AZ: Writing the talk took several weeks. I had to learn how to write a talk for a general audience, instead of writing it like a lecture or a scientific paper. As a professor who gives multiple lectures a week and writes multiple scientific papers a year, this was quite a challenge. Once the talk was written, I had to memorize it. There are no teleprompters for TEDMED speakers! I memorized this 15-minute talk one paragraph at a time, and practiced it every time I drove somewhere. I also had support from the TEDMED team who video conferenced with me several times before the event and gave me tips on delivery.

5. Is public speaking something you enjoy, something you were looking forward to?
AZ: I do enjoy public speaking. As researchers, so much of what we do is unseen. When I speak publicly, I get immediate feedback from the audience and can start a dialogue with them that goes on after the talk is over. Public speaking starts conversations in a way that publishing a paper is not able to. I study firearm laws and intimate partner violence. My research results need to be communicated to the public so they can communicate what firearm laws they want their state or federal government to have to their legislators. My research, ultimately, is for the public. Public speaking, particularly at high profile events like TEDMED, is the best way to share my research with the public.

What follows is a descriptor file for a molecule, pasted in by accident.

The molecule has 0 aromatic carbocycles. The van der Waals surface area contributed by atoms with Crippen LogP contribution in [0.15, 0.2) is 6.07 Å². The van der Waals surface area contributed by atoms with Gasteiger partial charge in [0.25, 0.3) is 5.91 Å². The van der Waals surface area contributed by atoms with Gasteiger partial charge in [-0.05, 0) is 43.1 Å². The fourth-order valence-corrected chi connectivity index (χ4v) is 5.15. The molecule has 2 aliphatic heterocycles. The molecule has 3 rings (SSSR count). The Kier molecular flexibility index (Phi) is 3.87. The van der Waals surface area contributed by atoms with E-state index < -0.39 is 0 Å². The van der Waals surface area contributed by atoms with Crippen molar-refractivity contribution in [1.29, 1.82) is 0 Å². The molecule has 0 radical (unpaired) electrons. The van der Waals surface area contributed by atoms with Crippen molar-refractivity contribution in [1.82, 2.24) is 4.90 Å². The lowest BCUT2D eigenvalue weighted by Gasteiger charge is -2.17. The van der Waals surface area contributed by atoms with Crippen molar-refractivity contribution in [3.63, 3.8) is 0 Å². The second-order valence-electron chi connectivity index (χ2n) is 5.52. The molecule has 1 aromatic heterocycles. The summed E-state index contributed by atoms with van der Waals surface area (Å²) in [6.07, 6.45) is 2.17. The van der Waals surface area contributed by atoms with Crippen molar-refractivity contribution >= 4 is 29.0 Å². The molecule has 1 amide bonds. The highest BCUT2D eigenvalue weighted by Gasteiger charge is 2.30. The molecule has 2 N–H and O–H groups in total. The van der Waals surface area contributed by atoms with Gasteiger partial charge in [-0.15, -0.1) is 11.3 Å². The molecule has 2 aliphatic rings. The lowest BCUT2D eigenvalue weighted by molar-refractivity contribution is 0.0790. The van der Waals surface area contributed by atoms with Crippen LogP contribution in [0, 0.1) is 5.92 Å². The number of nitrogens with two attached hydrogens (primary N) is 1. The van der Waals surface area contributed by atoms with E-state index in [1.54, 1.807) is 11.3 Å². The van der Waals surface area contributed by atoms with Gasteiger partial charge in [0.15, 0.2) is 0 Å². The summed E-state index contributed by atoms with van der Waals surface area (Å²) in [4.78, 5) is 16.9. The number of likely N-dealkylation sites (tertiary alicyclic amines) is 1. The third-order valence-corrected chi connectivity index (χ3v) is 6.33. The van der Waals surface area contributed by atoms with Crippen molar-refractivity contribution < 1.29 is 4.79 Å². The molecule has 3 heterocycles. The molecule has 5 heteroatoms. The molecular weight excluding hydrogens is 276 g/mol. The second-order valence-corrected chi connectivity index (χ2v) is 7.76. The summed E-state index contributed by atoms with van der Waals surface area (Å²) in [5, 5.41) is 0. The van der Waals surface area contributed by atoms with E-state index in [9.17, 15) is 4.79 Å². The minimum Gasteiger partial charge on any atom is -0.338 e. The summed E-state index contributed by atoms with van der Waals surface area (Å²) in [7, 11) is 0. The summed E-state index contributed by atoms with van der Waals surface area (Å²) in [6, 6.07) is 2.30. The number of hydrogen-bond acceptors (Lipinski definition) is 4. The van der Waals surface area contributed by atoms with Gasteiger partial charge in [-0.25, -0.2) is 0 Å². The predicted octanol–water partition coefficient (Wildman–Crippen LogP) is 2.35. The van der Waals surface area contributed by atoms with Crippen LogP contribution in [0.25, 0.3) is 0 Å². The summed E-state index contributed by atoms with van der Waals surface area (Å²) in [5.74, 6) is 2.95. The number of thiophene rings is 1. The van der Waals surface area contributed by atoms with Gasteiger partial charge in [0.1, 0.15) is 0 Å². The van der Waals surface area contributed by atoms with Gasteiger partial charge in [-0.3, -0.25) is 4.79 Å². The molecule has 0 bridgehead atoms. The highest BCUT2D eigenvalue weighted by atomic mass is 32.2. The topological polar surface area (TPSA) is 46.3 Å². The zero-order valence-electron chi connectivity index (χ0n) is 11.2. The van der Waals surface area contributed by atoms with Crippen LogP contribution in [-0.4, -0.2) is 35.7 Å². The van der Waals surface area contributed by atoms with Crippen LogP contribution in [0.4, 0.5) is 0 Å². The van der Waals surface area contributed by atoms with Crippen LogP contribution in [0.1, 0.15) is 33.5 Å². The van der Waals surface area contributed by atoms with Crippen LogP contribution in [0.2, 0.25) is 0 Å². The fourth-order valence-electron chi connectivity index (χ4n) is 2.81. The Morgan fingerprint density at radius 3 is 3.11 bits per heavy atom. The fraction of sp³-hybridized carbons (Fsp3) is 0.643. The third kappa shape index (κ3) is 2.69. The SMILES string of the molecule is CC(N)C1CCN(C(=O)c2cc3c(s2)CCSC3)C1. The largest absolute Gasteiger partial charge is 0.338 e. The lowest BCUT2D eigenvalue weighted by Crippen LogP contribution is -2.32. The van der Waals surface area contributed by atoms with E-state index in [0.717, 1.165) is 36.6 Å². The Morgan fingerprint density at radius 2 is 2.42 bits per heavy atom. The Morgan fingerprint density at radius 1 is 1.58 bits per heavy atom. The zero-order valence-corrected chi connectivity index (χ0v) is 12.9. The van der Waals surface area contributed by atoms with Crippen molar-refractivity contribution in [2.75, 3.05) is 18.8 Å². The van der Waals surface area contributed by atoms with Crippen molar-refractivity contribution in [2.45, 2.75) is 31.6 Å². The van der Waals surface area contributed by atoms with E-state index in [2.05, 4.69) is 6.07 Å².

6. Tell us about the experience of talking about your research in front of a large audience.
AZ: While there were multiple hundred people in the TEDMED auditorium, there were countless others watching the live stream of the event. And there will be even more, possibly over a million people (this is not uncommon for TEDMED talks), that will see the talk once it is freely available on the web. I am an accomplished public speaker, but the number of people who will see this talk, and the way in which this talk defines my career at this moment, made me nervous. But, it was a wonderful experience and has led to more opportunities to share my research with the general public.

7. How did the crowd respond to your presentation?